Midwest Faces Quake Danger From Shifting Fault, Experts Say

Richard Lovett
for National Geographic News
May 10, 2007
New "CAT scans" of the deep Earth may help figure out why one of the biggest earthquakes in American history occurred in the Mississippi Valley heartland, far removed from seismic centers, researchers report.

The scans show an ancient piece of the Earth's crust is descending into the deep mantle beneath central North America, pulling downward on the overlying crust to create earthquake-producing cracks.

The massive earthquake, estimated at a magnitude between 7.4 to 8.0, struck New Madrid, Missouri, on February 7, 1812. The area was lightly populated at the time, but today the affected cities would include St. Louis, Missouri; Little Rock, Arkansas; and Memphis and Nashville, Tennessee.

Since 1812, there have been thousands of small earthquakes in the New Madrid fault zone. But geologists have long been baffled about why they have been occurring in the center of a continental plate.

Normally earthquakes happen at the margins of continents, where plates of the Earth's crust are colliding, such as in California and regions close to the Pacific Ocean. (See a map of the region.)

CAT Scan of the Deep Earth

A team of U.S. and Canadian scientists peered into the Earth's interior with a technique similar to a medical CAT scan. The technique, called tomography, studies the speed with which seismic waves pass through the deep Earth.

This allows seismologists to construct three-dimensional maps of zones through which the waves travel, helping to decipher what the interior rock looks like.

Researchers also studied the rate of continental drift, minute variations in surface gravity, and variations in the thickness of the Earth's crust to determine as much as possible about the slow motions of the underlying rock.

The study team, led by Alessandro Forte of the University of Quebec in Montreal, concluded a plume of cold, dense rock is slowly sinking beneath the New Madrid area.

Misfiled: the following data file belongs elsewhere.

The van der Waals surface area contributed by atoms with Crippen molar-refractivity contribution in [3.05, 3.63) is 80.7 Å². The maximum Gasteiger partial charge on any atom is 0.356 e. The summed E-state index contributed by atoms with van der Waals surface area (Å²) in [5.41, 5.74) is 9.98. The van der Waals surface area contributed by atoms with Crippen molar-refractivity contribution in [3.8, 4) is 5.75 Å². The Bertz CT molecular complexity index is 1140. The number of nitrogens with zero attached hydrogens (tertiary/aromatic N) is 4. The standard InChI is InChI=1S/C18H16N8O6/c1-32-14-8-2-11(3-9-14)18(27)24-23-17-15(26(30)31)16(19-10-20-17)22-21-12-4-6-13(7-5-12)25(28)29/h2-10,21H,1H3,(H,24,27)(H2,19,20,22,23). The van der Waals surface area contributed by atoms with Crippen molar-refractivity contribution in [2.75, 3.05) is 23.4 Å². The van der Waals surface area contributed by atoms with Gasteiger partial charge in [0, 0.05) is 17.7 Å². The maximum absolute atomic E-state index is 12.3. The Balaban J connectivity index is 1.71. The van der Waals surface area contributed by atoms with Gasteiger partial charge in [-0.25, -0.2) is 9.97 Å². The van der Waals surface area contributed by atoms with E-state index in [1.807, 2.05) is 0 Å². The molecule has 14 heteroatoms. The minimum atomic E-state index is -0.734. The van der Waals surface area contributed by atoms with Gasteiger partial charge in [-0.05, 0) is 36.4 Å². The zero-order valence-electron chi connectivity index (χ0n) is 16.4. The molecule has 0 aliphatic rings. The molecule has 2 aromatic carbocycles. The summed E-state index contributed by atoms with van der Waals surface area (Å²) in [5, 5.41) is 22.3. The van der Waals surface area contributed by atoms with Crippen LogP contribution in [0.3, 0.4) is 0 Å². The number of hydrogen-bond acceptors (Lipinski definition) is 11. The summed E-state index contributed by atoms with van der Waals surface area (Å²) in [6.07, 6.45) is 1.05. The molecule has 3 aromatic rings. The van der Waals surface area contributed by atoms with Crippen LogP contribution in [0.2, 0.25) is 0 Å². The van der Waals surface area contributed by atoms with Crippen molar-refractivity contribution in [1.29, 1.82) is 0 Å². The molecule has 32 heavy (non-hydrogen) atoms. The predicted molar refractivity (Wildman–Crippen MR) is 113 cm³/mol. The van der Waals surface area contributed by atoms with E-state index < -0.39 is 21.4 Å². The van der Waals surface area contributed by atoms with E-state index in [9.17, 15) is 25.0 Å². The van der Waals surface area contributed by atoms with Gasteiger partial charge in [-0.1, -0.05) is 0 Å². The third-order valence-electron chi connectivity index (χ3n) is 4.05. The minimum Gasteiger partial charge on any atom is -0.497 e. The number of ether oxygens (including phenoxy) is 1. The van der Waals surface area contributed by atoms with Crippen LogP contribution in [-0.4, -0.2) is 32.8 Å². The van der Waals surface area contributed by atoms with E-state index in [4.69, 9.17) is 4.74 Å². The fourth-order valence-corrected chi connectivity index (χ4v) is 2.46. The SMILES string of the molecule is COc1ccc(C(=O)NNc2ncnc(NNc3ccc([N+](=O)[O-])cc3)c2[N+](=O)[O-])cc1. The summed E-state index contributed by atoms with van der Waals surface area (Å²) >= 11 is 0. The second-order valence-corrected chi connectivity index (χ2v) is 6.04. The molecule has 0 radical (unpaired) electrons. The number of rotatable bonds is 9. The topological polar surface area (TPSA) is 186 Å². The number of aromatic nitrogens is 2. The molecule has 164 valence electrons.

The downward movement is caused by the collision of two extremely slow currents of material in the Earth's mantle, several hundred miles beneath the surface of the Mississippi Valley. (How does an earthquake happen?)

One current originated tens of millions of years ago, beneath what is now California, and flowed eastward. The other came from the eastern U.S.

"That pulls the surface down a bit," said study co-author Steve Grand of the University of Texas. "These earthquakes are due to the bending stress."

Forte and Grand's research appeared in a recent issue of the journal Geophysical Research Letters.

Migrating Forces

Not everyone is so sure about the findings.

"It's an interesting idea and should be one of the things we include in the possible explanations for New Madrid, but I don't think it's the answer," said Robert Smalley, a seismologist at the Center for Earthquake Research and Information at the University of Memphis in Tennessee.

One problem, he said, is the same forces have been active for millions of years, but big earthquakes have probably only been going on for a few thousand years at most. Otherwise, continued activity would have built a giant mountain range, and no such range exists.

Seth Stein, a geophysicist at Northwestern University, was not part of the study.

He noted the mid-continent is actually a patchwork of old seismic zones. Earthquake activity appears to migrate around among them, with one zone becoming active for a while.

The new theory is a "very plausible" explanation of how stress might originate, Stein said. But it doesn't explain why earthquakes have been occurring at New Madrid and not somewhere else.

"This is not arguing against the large-scale forces being due to mantle dynamics," he added.

The Next Big One

The billion-dollar question, of course, is when the next big earthquake might occur.

(Related: Big Earthquake Could Devastate U.S. Midwest, Experts Warn" [April 12, 2006].)

All scientists know for certain is the fault zone has produced five major earthquakes in the past 1,500 years.

Three occurred in rapid succession in the winter of 1811-1812. The others were scattered at intervals of about 500 years.

To put that in context, there's about a ten percent chance a building built today might have to survive a 7.0-magnitude earthquake in the next 50 years, said Gary Patterson of the University of Memphis center, who was not involved in the study.

Grand pointed out his and Forte's new theory does nothing to improve the ability to forecast the next earthquake: It suggests tectonic stresses might not be limited to the New Madrid area. There are also high stress areas about 100 miles (160 kilometers) to the south and 100 miles to the north.

"Our work may give a reason for earthquakes over a broader region than just the New Madrid fault," Grand said.

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